He advises using about three tablespoons of natural coconut oil, either virgin or processed, daily. His patients use it in place of polyunsaturated fats for stir-frying and salad dressings, add it to other foods, or take it straight. The fat is also present in canned coconut milk (not the liquid inside the coconut), which can be substituted for milk in many recipes, and fresh coconut fruit, which can be eaten as a snack or grated over fruits and salads"
Matti Narkia

Coconut Oil is the Antiviral of Nature - 0 views

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    (NaturalNews) In a time when strange viruses are making headlines around the world, perhaps it's time you knew about the most powerful natural antiviral around: coconut oil. The antiviral activity in coconut oil is unparalleled, even among the most resistant viruses, and the best part is, if it's virgin and organic, there isn't a man-made chemical in the mix.

    Think it's too good to be true?

    Bruce Fife, C.N., N.D. and author of The Coconut Oil Miracle shares, "Laboratory tests have shown that the MCFAs (medium chain fatty acids) found in coconut oil are effective in destroying viruses that cause influenza, measles, herpes, mononucleosis hepatitis C, and AIDS; bacteria that can cause stomach ulcers, throat infections, pneumonia, sinusitis, urinary tract infections, meningitis, gonorrhea, and toxic shock syndrome; fungi and yeast that lead to ringworm, candida, and thrush; and parasites that can cause intestinal infections such as giardiasis." Sounds like a powerhouse to me.
Matti Narkia

Coconut oil - Wikipedia, the free encyclopedia - 0 views

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    "Coconut oil is extracted from the kernel or meat of matured coconut harvested from the coconut palm (Cocos nucifera). Throughout the tropical world it has provided the primary source of fat in the diets of millions of people for generations. It has various applications in food, medicine, and industry. What makes coconut oil different from most other dietary oils is the basic building blocks or fatty acids making up the oil. Coconut oil is composed predominately of a special group of fat molecules known as medium chain fatty acids (MCFA). The majority of fats in the human diet are composed almost entirely of long chain fatty acids (LCFA).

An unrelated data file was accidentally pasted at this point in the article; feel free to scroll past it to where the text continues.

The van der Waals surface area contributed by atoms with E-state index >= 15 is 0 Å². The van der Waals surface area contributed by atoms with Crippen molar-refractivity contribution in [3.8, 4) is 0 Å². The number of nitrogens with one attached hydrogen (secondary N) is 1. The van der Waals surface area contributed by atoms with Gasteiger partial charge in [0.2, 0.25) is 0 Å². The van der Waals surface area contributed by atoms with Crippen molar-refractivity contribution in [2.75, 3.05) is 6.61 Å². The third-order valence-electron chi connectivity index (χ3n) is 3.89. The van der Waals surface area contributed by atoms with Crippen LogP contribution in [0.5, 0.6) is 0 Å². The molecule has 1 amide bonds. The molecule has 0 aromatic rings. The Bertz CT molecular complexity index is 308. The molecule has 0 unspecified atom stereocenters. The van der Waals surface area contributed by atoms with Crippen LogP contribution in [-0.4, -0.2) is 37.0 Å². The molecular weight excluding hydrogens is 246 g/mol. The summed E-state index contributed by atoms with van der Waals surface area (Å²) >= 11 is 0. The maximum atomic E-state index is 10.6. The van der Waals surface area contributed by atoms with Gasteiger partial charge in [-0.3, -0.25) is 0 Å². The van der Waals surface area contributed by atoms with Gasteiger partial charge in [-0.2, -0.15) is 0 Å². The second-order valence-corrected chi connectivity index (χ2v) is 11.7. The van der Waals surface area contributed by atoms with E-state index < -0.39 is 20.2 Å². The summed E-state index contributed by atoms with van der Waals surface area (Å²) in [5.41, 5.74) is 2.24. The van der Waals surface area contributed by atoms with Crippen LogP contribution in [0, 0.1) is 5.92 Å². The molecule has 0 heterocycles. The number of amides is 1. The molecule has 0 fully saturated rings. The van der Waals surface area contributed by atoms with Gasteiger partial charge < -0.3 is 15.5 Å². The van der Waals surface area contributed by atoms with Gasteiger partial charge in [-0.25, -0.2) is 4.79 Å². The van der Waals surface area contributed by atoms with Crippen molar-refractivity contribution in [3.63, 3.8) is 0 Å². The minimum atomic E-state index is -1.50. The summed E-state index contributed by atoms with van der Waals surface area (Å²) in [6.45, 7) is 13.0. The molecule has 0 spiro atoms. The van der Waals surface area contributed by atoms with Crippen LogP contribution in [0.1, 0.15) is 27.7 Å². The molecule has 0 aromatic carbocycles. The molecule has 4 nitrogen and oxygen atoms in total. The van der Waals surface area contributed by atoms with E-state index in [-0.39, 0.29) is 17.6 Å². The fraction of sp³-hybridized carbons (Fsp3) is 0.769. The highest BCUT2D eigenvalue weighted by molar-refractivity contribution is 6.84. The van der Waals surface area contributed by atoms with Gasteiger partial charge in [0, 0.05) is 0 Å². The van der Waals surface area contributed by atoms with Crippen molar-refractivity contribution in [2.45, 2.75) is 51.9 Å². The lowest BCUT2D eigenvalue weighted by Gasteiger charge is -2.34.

The primary difference between MCFA and LCFA is the size of the molecule, or more precisely, the length of the carbon chain that makes up the backbone of the fatty acid. MCFA have a chain length of 6 to 12 carbons. LCFA contain 14 or more carbon

    Historically, many populations within the tropics have used coconut medicinally as a treatment for a wide variety of ailments.[8]

    A study into the effects of a "diet rich in.." medium-chain fatty acids (such as in coconut oil and butter) concluded that "MCFAs in the form of MCTs significantly increased plasma triacylglycerol and LDL-cholesterol concentrations and the ratio of LDL to HDL cholesterol and thereby resulted in a less beneficial lipid profile overall."[9]

    Further, research done by nutritionist Mary Enig has found that non-hydrogenated coconut oil (i.e. extra-virgin) consumed in moderate amounts "is at worst neutral with respect to atherogenicity of fats and oils and, in fact, is likely to be a beneficial oil for prevention and treatment of some heart disease."[10] The lack of negative effects of a diet rich in coconut oil on cardiovascular health is born out in studies of Polynesian populations who consume as much as 65% of their calories in the form of coconut oil and yet, have almost no incidence of heart disease and normal blood lipid profiles.[11]